Once again the Dem establishment has screwed us.

    • By establishment, you mean voters.

      I am so over this BS narrative, and I’m not even a Biden supporter. The biggest problem Bernie had was that his biggest claim of a surge of new, young and past non-voters didn’t materialize. Stop blaming people who actually showed up to vote.

      That said, this primary isn’t over.

      • It’s always someone else’s fault with these people. Today turned me solidly anti-bernie with their pissy pants blaming of Warren for his failure to deliver a youth vote surge.

        Biden will lose to trump because these people who are desperate to be victims (and are very very white) just flat out dont understand, or want to understand how the world works.

      • No, its not. We get to watch Bernie and his mouthbreathing supporters (Hi Rev!) spend the next three months writing material for Trump’s campaign as they try to tear down Biden. Then if we get really lucky Bernie stays in it until the convention and maybe we get some real Chicago ’68 action. Nice.

  5. Bernie bro’s think they are the only true progressives. Anything else is a conspiracy.

    • cassandram

      There’s nothing progressive about shitting all over the people you want to vote for you.

  6. Just a question based on that early post about Bernie being the nom, RE: what if he loses to trump. Does the same hold true for Biden if he loses to trump? Will it be the death of some faction of the party, like it was for Bernie and progressives?

    I really hope he beats trump, of course we all do and i hate that we have to add disclaimers to every post. I just also hope that the progressive drum keeps beating in all these states AFTER trump.

    My next biggest fear after trump winning, is that the status quo will come back and we all are in deep crap as major issues like climate change, economic inequality, and healthcare do not have the same pressure for substantial action taken in a rapid form. As much as I hate trump, he has been able to do extreme things with little involvement from congress, I hope Biden, Bernie, whoever can do the same, but for the good of our nation and planet, rather than to its detriment.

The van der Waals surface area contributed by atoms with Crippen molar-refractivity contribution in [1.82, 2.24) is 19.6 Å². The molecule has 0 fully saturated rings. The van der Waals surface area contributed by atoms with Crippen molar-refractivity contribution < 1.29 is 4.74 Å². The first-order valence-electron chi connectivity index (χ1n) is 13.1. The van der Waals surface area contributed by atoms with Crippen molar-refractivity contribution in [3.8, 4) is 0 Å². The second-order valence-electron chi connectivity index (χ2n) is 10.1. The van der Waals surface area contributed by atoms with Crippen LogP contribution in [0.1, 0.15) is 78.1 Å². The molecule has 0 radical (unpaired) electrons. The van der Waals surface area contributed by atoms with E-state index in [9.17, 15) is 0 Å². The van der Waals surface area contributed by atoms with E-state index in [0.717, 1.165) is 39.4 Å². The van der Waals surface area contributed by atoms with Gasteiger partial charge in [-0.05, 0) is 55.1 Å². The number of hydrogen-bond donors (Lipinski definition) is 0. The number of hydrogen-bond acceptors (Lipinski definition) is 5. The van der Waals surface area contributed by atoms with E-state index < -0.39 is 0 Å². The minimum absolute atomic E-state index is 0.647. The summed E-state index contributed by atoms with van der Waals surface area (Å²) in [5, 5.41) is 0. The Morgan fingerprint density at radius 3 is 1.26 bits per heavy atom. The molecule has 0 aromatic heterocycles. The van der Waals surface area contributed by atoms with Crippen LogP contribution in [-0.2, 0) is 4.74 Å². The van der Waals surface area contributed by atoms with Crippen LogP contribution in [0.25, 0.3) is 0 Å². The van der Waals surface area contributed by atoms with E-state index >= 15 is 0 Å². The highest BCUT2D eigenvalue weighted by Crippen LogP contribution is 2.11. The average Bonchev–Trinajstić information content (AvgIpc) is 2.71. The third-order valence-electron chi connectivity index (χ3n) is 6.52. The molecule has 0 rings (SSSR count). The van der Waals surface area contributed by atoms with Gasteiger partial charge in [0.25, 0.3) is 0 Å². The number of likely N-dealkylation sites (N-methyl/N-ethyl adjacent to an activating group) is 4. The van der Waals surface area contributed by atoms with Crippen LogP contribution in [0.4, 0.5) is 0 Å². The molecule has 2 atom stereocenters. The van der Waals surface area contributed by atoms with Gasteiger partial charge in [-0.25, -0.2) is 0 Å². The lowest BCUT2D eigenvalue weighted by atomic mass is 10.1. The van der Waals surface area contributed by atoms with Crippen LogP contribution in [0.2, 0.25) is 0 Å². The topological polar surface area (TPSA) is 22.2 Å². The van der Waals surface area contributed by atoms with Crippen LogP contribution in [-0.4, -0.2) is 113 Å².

***braces for impact as a result of posting***

    • oh relax, champ
      Yes. When Biden loses to trump, we can call it the death of yellow-bellied centrism.

      The progressive movement died last night. A new leader will have to emerge from what will be the wreckage of the general election.
      My prediction is that the dems keep the house. Come within 1 of the senate (they would win it outright, but will lose alabama) Biden wins the popular vote by >5Million, but Trump squeaks it out in the EC after losing Michigan and PA.

      We will rightly be able to tell moderates to fuck off forever. And if there is an election in 2024, a young progressive who doesnt shit all over everyone that isnt in lock step agreement with them will hopefully win in time to save some part of this earth from climate catastrophe.

      jfc, i may need to up my meds dose.

    • Losing to Trump will be the death of everything. I am a Blue No Matter Who voter. I said this weeks ago when Bernie was in the lead. I say it today, and I’ll say it next week if this race changes again. I’m really not sure why people think this is over.

      The status quo only comes back if we let it. We can’t view elections as the end of our fight. (I’m well aware you don’t view elections this way, Dustyn. Thank you for all you do!)

      • Also, those wanting a revolution can’t stop in November. Even if Sanders doesn’t succeed, there’s nothing stopping him from continuing to push his revolution from the Senate. If he can convince people to pass M4A I imagine a President Biden would sign it!

    • cassandram

      Any faction of the party survives because it has an active constituency that wields enough influence to remain vital. I don’t think it is correct that a loss by Bernie to Trump would be the death of progressives. It *would* mean that progressives will need to find a new leader *and* a new approach. We should pay attention to the fact that very many progressive ideas poll well across the board. That isn’t likely to change. A new messenger will be important. The only thing that is a real problem is deciding to fight Democrats while asking them to vote for you.